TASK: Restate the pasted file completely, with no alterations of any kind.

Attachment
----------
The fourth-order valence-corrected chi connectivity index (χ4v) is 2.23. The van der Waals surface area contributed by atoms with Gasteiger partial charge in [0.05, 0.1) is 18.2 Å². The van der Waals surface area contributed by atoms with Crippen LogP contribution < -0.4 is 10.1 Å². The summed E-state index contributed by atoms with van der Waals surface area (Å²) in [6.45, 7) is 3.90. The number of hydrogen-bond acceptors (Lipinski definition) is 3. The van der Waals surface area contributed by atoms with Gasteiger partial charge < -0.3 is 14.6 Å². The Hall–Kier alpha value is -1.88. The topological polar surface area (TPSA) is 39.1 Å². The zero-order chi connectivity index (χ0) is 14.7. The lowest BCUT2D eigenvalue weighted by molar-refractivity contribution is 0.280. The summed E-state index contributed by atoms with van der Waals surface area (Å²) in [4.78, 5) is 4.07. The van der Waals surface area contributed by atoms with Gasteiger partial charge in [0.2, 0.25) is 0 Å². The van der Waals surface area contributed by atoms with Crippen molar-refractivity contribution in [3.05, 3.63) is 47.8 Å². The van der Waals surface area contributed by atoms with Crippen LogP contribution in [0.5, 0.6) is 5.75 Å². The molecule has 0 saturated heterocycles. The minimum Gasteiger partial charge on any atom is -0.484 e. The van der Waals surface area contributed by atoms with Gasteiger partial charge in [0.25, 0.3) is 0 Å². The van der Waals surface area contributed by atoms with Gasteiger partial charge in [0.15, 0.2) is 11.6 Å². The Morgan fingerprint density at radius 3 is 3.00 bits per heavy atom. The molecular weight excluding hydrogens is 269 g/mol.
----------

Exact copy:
The fourth-order valence-corrected chi connectivity index (χ4v) is 2.23. The van der Waals surface area contributed by atoms with Gasteiger partial charge in [0.05, 0.1) is 18.2 Å². The van der Waals surface area contributed by atoms with Crippen LogP contribution < -0.4 is 10.1 Å². The summed E-state index contributed by atoms with van der Waals surface area (Å²) in [6.45, 7) is 3.90. The number of hydrogen-bond acceptors (Lipinski definition) is 3. The van der Waals surface area contributed by atoms with Gasteiger partial charge < -0.3 is 14.6 Å². The Hall–Kier alpha value is -1.88. The topological polar surface area (TPSA) is 39.1 Å². The zero-order chi connectivity index (χ0) is 14.7. The lowest BCUT2D eigenvalue weighted by molar-refractivity contribution is 0.280. The summed E-state index contributed by atoms with van der Waals surface area (Å²) in [4.78, 5) is 4.07. The van der Waals surface area contributed by atoms with Gasteiger partial charge in [0.2, 0.25) is 0 Å². The van der Waals surface area contributed by atoms with Crippen molar-refractivity contribution in [3.05, 3.63) is 47.8 Å². The van der Waals surface area contributed by atoms with Crippen LogP contribution in [0.5, 0.6) is 5.75 Å². The molecule has 0 saturated heterocycles. The minimum Gasteiger partial charge on any atom is -0.484 e. The van der Waals surface area contributed by atoms with Gasteiger partial charge in [0.25, 0.3) is 0 Å². The van der Waals surface area contributed by atoms with Gasteiger partial charge in [0.15, 0.2) is 11.6 Å². The Morgan fingerprint density at radius 3 is 3.00 bits per heavy atom. The molecular weight excluding hydrogens is 269 g/mol.